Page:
Cancer Survivors, Caregivers Rally at State Capitol for Improved Prevention

College coaches join advocates in fight against cancer

April 11, 2018

JEFFERSON CITY, Mo. – April 11, 2018 – Nearly ninety cancer survivors, caregivers and advocates from across the state traveled to the Missouri State Capitol today to call on the General Assembly to make cancer a top legislative priority. Coaches from four state colleges joined volunteers in representation of the Coaches vs. Cancer initiative, a nationwide collaboration between the American Cancer Society and the National Association of Basketball Coaches.

The visit was part of the American Cancer Society Cancer Action Network’s annual Day at the Capitol, in which coaches and advocates urged lawmakers to implement proven strategies to prevent cancer. The four participating coaches were Bob Burchard, head men’s basketball coach and director of athletics at Columbia College; Matt Mitchell, men’s basketball coach and director of athletics at Westminster College; John Moseley, head men’s basketball coach and director of athletics at Lincoln University; and Suzy Thompson, cheerleading coach and mascot coordinator at University of Missouri.

“Cancer death rates continue to decrease nationwide, but we still haven’t fully implemented proven ways to prevent the disease in the first place,” said Mark Runyan, a lead ACS CAN volunteer from Eldon. “More than 13,000 Missourians will still lose their lives to cancer in 2018 alone. We’re here today to ask lawmakers to pass policies that protect against known causes of cancer, like tanning and tobacco use, and to preserve access to screenings and treatment.”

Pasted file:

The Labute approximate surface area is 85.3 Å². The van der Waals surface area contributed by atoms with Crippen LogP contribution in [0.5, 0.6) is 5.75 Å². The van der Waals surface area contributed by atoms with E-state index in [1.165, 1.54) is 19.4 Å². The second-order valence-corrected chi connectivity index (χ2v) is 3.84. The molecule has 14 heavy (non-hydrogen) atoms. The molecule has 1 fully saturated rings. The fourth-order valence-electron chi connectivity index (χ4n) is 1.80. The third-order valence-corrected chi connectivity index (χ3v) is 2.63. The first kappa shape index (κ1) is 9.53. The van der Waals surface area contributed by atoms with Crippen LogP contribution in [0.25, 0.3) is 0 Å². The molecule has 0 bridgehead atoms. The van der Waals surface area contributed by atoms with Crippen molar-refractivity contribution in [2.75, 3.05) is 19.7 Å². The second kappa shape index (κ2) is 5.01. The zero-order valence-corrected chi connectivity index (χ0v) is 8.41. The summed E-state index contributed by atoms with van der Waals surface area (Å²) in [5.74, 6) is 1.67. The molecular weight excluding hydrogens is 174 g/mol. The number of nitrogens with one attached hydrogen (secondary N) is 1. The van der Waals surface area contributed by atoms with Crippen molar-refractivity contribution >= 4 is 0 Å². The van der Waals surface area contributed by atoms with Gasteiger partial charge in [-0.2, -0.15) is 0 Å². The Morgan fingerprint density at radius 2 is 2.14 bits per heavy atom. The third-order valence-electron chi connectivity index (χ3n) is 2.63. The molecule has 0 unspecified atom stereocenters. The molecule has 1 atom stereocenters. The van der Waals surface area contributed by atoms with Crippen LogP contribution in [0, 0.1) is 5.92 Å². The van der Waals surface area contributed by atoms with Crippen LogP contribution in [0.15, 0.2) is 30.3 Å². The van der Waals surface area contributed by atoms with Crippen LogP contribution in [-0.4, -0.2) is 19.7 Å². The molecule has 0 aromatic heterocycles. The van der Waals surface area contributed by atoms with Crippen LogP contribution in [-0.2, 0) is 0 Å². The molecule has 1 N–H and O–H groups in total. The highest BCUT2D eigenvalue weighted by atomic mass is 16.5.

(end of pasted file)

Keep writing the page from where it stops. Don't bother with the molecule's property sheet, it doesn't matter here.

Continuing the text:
Specifically, ACS CAN volunteers asked lawmakers to:

  • Preserve funding for tobacco cessation services. Currently, Missouri allocates just $109,000 for statewide tobacco prevention and cessation programs – less than one percent of the Centers for Disease Control’s recommended funding level. Comprehensive, adequately funded tobacco control programs reduce tobacco use, resulting in lower health care costs and fewer deaths from tobacco-related illnesses like cancer.
  • Prohibit minors under age 18 from using indoor tanning devices. Skin cancer is the most commonly diagnosed cancer in the United States and rates have continued to rise over the past 30 years. Approximately 1,800 Missourians will be diagnosed this year with melanoma – the deadliest form of skin cancer. Laws that prohibit young people under age 18 from using tanning devices are effective in deterring minors from ever using them and help reduce skin cancer rates across the country.
  • Protect funding for breast and cervical cancer screenings for low-income women. Women who lack access to health care coverage are more likely to have their cancer detected at a later stage, when the disease is deadlier and more expensive to treat. To address that, Missouri’s Show Me Healthy Women program connects uninsured and underinsured women with free breast and cervical cancer screenings. Protecting funding for the program is critical to ensuring women receive lifesaving cancer services before their disease progresses.

ACS CAN is the nonprofit, nonpartisan advocacy affiliate organization of the American Cancer Society, dedicated to eliminating cancer as a major health problem. ACS CAN works to encourage lawmakers, candidates and government officials to support laws and policies that will make cancer a top national priority. ACS CAN gives ordinary people extraordinary power to fight cancer. For more information, visit

Media Contacts

Tracy Lytwyn
Sr. Specialist, Media Advocacy